On 1 June 1991, the Republic of Indonesia filed an action before the Regional
Trial Court of Pasig, Rizal to compel Marikina Shoe Corporation to perform the
balance of its obligations under the contract and for damages. In its Answer,
Marikina Shoe Corporation sets up a counterclaim for U.S. $3,000,000.00
representing the payment for the 100,000 pairs of combat boots already delivered
but unpaid. Indonesia moved to dismiss the counterclaim, asserting that it is
entitled to sovereign immunity from suit. The trial court denied the motion to
dismiss and issued two writs of garnishment upon Indonesian Government funds
deposited in the Philippine National Bank and Far East Bank. Indonesia went to
the Court of Appeals on a petition for certiorari under Rule 65 of the Rules of
Court.

How would the Court of Appeals decide the case? (1991 Bar Question)

SUGGESTED ANSWER:

The Court of Appeals should dismiss the petition insofar as it seeks to annul the order
denying the motion of the Government of Indonesia to dismiss the counterclaim. The
counterclaim in this case is a compulsory counterclaim since it arises from the same
contract involved in the complaint. As such it must be set up otherwise it will be barred.
Above all, as held in Froilan vs. Pan Oriental Shipping Co., 95 Phil. 905, by filing a
complaint, the state of Indonesia waived its immunity from suit. It is not right that it can
sue in the courts but it cannot be sued. The defendant therefore acquires the right to set
up a compulsory counterclaim against it.

However, the Court of Appeals should grant the petition of the Indonesian government
insofar as it sought to annul the garnishment of the funds of Indonesia which were
deposited in the Philippine National Bank and Far East Bank. Consent to the exercise of
jurisdiction of a foreign court does not include waiver of the separate immunity from
execution. (Brownlie, Principles of Public International Law, 4th ed., p. 344.) Thus, in

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Dexter vs. Carpenter vs. Kunglig Jarnvagsstyrelsen, 43 F2d 705, it was held the
consent to be sued does not give consent to the attachment of the property of a
sovereign government.

(a) X filed a case against the Republic of the Philippines for damages
caused his yacht, which was rammed "by a navy vessel.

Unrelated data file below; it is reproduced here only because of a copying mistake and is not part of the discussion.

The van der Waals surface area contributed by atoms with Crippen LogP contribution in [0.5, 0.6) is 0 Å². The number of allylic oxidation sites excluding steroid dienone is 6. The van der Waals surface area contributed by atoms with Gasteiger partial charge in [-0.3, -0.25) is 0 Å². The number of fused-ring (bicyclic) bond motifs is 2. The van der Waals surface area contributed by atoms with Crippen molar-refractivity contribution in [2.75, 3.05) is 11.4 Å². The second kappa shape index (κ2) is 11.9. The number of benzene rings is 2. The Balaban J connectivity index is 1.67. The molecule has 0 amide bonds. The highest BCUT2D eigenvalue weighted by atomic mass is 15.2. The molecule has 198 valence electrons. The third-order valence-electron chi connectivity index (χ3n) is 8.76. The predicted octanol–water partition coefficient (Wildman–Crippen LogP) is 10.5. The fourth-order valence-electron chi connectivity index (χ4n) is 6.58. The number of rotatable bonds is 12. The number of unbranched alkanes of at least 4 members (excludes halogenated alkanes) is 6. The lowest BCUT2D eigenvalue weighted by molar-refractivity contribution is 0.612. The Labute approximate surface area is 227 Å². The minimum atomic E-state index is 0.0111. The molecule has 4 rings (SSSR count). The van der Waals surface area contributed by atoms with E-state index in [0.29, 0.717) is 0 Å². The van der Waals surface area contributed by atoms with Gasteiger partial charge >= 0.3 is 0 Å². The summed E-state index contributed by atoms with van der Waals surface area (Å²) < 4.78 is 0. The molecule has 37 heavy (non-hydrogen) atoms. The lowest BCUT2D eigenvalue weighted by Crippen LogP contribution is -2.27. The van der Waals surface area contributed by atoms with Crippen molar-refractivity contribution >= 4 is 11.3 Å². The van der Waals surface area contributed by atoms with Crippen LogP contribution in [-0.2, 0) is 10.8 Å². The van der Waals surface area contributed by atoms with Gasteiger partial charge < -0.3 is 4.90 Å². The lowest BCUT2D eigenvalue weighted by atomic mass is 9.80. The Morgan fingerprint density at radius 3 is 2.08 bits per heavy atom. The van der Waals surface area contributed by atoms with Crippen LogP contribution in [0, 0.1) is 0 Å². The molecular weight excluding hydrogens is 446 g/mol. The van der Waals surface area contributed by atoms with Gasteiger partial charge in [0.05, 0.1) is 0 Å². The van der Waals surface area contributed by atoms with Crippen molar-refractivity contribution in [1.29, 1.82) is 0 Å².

(b) X also sued in another case the Secretary of Public Works and the
Republic of the Philippines for payment of the compensation of the value of his
land, which was used as part of the tarmac of the Cebu International Airport,
without prior expropriation proceedings.

The Solicitor General moved to dismiss the two cases invoking state
immunity from suit. Decide. (1987 Bar Question)

SUGGESTED ANSWER:

The government cannot be sued for damages considering that the agency which
caused the damages was the Philippine Navy. Under Art. 2180 of the Civil Code, the
state consents to be sued for a quasi delict only when the damage is caused by its
special agents. Hence, the Solicitor Generals motion should be granted and the suit
brought by X be dismissed.

But the government cannot invoke the states immunity from suit. As held in Ministerio v.
Court of First Instance. 40 SCRA 464 (1971), which also involved the taking of private
property without the benefit of expropriation proceeding, The doctrine of governmental
immunity from suit cannot serve as an instrument for perpetrating an injustice on a
citizen. . . . When the government takes any property for public use, which is conditional
upon the payment of just compensation, to be judicially ascertained, it makes manifest
that it submits to the jurisdiction of the court. The Solicitor Generals motion to dismiss
should, therefore, be denied.

It is said that 'waiver of immunity by the State does not mean a concession of its
liability" What are the implications of this phrase? (1997 Bar Question)

SUGGESTED ANSWER:

The phrase that waiver of immunity by the State does not mean a concession of liability
means that by consenting to be sued, the State does not necessarily admit it is liable.
As stated in Philippine Rock Industries, Inc. vs. Board of Liquidators, 180 SCRA 171, in
such a case the State is merely giving the plaintiff a chance to prove that the State is
liable but the State retains the right to raise all lawful defenses.

A.
1.) What do you understand by state immunity from suit? Explain. (2%) (1999 Bar
Question)

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2.) How may consent of the state to be sued be given? Explain. (2%) (1999 Bar
Question)

B.
The employees of the Philippine Tobacco Administration (PTA) sued to recover
overtime pay. In resisting such claim, the PTA theorized that it is performing
governmental functions. Decide and explain. (2%) (1999 Bar Question)

SUGGESTED ANSWER:

A.1.) State immunity from suit means that the State cannot be sued without its consent.
A corollary of such principle is that properties used by the State in the performance of its
governmental functions cannot be subject to judicial execution.

2.) Consent of the State to be sued may be made expressly as in the case of a specific,
express provision of law as waiver of State immunity from suit is not inferred lightly (e.g.
C.A. 327 as amended by PD 1445) or impliedly as when the State engages in
proprietary functions (U.S. v. Ruiz, U.S. v. Guinto) or when it files a suit in which case
the adverse party may file a counterclaim (Froilan v. Pan Oriental Shipping) or when the
doctrine would in effect be used to perpetuate an injustice (Amigable